Years ago, I bought an old farm in central Vermont. It was an old, run-down place built in 1835 that needed lots of work. Fortunately, the timber frame under the old plaster and lathe was still sound in most places.
Having been interested in the “old style” buildings for some time, I knew I had a good frame to start from. Gutting this house was indeed a project, but the most fun was getting to know the frame that was the heart and soul of this building.
Inspired, and with the house frame still in my recent memory, I undertook building my first real timber frame structure, a 20’ x 42’ sugarhouse with a loft and shop space. Using chisels and hand planes that are so sharp you can literally shave with them was a new experience for me. The tactile connection to the wood and tools is powerful, and much more interesting than pounding nails through 2x4s.
I’ve always had an appreciation for wood. As a forester and maple sugarmaker, I’ve developed a broad understanding of and involvement with wood and trees, particularly concerning careful harvesting and utilization. Timber framing represents a wise use of a sustainable resource and pays homage to our past while securing our future through the comforts of our homes.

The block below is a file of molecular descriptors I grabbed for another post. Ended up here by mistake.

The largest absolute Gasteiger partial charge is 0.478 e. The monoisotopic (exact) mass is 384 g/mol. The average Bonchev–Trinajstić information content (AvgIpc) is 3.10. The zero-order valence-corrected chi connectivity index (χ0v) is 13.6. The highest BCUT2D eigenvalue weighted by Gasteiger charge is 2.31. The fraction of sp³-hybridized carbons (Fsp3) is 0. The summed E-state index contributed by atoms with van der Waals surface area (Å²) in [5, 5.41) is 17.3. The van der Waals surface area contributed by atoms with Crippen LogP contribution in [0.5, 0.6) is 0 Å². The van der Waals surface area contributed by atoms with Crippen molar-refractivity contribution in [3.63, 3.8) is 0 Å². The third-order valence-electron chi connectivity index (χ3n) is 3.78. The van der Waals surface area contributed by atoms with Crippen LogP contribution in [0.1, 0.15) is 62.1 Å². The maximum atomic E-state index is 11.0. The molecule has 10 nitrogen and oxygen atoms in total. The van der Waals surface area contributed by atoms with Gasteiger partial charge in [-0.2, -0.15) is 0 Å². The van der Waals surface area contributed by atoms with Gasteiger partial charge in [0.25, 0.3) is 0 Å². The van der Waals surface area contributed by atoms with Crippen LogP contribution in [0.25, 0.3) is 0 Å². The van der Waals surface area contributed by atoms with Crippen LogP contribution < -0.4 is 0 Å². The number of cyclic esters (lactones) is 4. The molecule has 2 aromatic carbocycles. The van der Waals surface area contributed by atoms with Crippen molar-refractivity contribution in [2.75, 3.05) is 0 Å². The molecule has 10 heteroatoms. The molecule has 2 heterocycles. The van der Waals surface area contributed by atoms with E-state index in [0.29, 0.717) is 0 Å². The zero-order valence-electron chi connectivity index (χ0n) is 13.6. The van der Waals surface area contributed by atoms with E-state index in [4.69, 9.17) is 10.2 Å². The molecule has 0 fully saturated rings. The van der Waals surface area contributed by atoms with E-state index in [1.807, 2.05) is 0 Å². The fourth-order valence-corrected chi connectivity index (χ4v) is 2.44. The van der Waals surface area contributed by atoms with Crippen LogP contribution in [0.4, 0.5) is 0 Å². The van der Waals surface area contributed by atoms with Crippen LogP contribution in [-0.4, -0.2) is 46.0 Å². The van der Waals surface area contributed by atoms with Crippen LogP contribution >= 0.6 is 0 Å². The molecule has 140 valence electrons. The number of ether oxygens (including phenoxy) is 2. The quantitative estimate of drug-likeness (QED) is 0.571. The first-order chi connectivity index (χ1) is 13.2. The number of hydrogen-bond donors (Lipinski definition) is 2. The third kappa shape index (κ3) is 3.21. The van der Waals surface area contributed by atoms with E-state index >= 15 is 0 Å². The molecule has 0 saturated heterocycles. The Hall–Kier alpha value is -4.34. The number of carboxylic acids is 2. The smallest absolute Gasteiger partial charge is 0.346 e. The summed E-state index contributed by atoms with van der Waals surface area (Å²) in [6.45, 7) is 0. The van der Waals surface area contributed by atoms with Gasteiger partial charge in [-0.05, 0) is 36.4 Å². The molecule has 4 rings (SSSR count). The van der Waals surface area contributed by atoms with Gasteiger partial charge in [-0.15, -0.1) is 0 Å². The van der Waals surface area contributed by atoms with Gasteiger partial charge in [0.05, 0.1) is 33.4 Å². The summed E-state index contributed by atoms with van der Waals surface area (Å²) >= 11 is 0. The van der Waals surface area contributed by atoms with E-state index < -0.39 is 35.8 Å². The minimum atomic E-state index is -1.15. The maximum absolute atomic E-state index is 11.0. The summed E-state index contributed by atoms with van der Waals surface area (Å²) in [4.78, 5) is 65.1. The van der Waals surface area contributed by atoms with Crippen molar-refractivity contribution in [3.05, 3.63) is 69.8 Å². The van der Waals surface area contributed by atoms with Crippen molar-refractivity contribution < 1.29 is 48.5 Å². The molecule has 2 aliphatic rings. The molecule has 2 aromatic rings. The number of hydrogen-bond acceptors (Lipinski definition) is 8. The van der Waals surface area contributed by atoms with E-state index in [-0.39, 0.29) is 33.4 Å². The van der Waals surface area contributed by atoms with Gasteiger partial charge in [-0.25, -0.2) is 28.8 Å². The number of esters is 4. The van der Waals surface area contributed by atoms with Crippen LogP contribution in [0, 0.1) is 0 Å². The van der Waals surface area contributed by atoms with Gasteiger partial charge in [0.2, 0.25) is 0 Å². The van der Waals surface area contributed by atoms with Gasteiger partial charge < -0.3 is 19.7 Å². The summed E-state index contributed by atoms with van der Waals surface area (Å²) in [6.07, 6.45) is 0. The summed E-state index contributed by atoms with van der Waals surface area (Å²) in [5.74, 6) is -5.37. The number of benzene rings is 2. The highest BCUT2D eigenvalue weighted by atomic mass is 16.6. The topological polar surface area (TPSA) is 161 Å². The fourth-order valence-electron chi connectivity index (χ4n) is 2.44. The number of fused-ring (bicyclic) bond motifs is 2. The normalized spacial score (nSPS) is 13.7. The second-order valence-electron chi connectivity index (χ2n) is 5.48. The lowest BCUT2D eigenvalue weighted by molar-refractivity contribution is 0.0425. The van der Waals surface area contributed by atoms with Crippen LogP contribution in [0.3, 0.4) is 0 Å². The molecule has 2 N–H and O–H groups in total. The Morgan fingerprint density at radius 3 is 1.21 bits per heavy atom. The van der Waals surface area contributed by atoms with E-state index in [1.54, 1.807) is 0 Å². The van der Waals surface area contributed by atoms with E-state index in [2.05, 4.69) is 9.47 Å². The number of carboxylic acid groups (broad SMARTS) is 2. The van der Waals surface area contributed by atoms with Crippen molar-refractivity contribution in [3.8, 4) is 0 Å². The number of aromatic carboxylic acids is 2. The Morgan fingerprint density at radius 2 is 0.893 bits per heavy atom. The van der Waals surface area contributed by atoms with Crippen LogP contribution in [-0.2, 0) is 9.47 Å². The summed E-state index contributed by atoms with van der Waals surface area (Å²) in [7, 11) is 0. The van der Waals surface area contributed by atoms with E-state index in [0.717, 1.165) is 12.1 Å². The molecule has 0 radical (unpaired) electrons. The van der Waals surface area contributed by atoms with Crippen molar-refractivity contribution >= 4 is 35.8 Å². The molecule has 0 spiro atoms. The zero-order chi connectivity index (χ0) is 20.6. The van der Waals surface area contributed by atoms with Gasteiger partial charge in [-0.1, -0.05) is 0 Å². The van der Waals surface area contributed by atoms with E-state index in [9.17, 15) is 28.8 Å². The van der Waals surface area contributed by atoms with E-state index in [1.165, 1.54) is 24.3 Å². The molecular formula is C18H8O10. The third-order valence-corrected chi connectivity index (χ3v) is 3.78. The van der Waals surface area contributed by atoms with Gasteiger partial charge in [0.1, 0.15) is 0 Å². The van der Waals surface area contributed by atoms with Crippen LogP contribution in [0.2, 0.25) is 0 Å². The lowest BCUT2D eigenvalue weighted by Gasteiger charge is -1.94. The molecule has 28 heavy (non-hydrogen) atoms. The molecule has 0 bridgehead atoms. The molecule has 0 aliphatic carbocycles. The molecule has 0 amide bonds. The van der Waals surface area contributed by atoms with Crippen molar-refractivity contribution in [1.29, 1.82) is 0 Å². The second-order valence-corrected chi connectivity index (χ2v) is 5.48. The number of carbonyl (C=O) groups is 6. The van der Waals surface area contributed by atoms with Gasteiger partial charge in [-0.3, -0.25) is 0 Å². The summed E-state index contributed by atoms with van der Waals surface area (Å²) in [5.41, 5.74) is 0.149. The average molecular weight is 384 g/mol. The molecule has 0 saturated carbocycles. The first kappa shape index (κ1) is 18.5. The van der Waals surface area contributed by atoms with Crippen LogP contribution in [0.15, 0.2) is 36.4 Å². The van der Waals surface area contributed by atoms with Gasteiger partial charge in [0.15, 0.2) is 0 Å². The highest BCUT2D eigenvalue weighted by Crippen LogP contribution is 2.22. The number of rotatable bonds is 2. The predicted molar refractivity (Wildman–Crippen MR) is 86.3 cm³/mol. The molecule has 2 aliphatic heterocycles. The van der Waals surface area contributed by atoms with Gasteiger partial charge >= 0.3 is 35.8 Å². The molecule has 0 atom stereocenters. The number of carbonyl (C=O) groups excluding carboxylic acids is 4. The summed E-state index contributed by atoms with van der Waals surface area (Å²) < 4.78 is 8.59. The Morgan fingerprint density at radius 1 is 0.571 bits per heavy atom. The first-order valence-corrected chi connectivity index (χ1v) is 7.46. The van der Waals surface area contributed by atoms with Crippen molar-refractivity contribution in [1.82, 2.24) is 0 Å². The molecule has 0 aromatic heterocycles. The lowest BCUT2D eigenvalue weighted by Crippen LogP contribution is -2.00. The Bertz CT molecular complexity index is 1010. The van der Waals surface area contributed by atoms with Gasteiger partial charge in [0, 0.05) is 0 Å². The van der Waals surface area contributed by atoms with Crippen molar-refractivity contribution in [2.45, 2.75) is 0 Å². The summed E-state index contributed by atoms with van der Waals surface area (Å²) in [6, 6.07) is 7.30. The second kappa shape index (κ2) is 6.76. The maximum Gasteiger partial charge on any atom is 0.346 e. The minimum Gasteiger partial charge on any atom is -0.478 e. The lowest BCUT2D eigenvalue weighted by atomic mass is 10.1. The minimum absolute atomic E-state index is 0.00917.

As Winterwood Timber Frames has matured, we have remained dedicated to providing a high quality building at a fair price. We work conscientiously to support our community and its resources while building a business based on integrity and sustainability. We are flexible in our abilities to meet the needs of our clients and really enjoy what we do. You’ll notice the difference.